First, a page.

Missouri Limestone Finds a New Home on Texas Oyster Reef
November 1, 2013  //  By:   //  News Briefs, US News  //  No Comment

The largest oyster reef restoration ever is underway off the Texas coast, with material supplied by an unusual suspect: a Missouri quarry hundreds of miles from the nearest saltwater. Mark Dumesnil, an associate director for the Nature Conservancy in Texas, is spearheading the project that hopes to resurrect a 500-acre oyster bed known as Half Moon Reef.

Seven years ago, Dumesnil began planning the project, which culminated earlier this month with a procession down the Mississippi River of 36 barges carrying 93,000 tons of Missouri limestone. Scientists, engineers, researchers, and hired labor will soon begin the process of dropping the boulders onto a 54-acre site located eight feet underwater, hoping to bring the damaged ecosystem back to life.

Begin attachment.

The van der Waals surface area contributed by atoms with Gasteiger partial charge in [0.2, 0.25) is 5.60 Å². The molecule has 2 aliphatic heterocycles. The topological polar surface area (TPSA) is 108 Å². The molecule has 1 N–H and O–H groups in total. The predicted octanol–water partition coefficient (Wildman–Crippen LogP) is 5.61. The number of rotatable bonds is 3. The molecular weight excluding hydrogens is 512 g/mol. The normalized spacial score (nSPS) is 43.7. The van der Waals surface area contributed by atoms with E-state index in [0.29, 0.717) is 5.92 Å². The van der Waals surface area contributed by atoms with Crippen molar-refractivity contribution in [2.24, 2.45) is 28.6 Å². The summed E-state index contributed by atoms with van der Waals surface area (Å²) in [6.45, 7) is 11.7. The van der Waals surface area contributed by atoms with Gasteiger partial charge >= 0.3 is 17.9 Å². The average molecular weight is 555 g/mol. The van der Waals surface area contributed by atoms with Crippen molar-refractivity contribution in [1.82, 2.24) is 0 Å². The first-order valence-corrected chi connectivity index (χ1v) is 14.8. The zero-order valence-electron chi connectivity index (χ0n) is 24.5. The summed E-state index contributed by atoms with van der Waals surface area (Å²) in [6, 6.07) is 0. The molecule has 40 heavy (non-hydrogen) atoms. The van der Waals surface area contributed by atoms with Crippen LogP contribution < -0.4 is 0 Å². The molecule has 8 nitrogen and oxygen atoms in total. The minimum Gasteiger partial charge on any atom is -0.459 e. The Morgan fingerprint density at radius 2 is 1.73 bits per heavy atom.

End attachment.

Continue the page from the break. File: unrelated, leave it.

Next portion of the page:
Globally, reefs have been on the decline. The Nature Conservancy estimates that nearly 50 percent of Gulf of Mexico reefs have been destroyed by storms and overfishing. Why oysters? It turns out that the hard-shelled critters are great filters, with each able to process 50 gallons of water daily. As the oyster population declines, so does the health of the ocean in general. Not to mention that oyster harvesting is a $30 million a year industry in Texas. (Derek Dowell – VNN) (Image: Flickr | Sam Howzit)

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